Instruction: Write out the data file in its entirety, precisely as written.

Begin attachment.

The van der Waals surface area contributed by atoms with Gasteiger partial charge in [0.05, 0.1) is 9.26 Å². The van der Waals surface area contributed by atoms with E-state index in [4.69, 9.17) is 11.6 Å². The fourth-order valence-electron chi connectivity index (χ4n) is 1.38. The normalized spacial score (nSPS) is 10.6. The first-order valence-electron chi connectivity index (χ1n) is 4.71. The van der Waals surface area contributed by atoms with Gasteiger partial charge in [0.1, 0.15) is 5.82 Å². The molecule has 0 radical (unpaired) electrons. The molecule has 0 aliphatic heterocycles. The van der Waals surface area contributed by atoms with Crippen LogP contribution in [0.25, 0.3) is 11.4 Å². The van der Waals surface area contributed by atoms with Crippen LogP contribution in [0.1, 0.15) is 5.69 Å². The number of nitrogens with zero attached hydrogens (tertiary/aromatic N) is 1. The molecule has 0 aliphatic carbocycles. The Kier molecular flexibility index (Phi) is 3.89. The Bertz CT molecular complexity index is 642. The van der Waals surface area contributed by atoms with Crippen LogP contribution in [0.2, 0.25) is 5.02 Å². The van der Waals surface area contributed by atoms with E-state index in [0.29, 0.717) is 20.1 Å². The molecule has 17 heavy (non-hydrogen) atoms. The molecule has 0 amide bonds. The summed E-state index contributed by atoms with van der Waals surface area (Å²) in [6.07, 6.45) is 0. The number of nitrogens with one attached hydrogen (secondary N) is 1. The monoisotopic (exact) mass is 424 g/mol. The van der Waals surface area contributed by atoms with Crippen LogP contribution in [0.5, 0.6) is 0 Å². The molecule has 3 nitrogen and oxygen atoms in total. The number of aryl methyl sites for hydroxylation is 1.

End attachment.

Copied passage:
The van der Waals surface area contributed by atoms with Gasteiger partial charge in [0.05, 0.1) is 9.26 Å². The van der Waals surface area contributed by atoms with E-state index in [4.69, 9.17) is 11.6 Å². The fourth-order valence-electron chi connectivity index (χ4n) is 1.38. The normalized spacial score (nSPS) is 10.6. The first-order valence-electron chi connectivity index (χ1n) is 4.71. The van der Waals surface area contributed by atoms with Gasteiger partial charge in [0.1, 0.15) is 5.82 Å². The molecule has 0 radical (unpaired) electrons. The molecule has 0 aliphatic heterocycles. The van der Waals surface area contributed by atoms with Crippen LogP contribution in [0.25, 0.3) is 11.4 Å². The van der Waals surface area contributed by atoms with Crippen LogP contribution in [0.1, 0.15) is 5.69 Å². The number of nitrogens with zero attached hydrogens (tertiary/aromatic N) is 1. The molecule has 0 aliphatic carbocycles. The Kier molecular flexibility index (Phi) is 3.89. The Bertz CT molecular complexity index is 642. The van der Waals surface area contributed by atoms with Crippen LogP contribution in [0.2, 0.25) is 5.02 Å². The van der Waals surface area contributed by atoms with E-state index in [0.29, 0.717) is 20.1 Å². The molecule has 17 heavy (non-hydrogen) atoms. The molecule has 0 amide bonds. The summed E-state index contributed by atoms with van der Waals surface area (Å²) in [6.07, 6.45) is 0. The number of nitrogens with one attached hydrogen (secondary N) is 1. The monoisotopic (exact) mass is 424 g/mol. The van der Waals surface area contributed by atoms with Crippen LogP contribution in [0.5, 0.6) is 0 Å². The molecule has 3 nitrogen and oxygen atoms in total. The number of aryl methyl sites for hydroxylation is 1.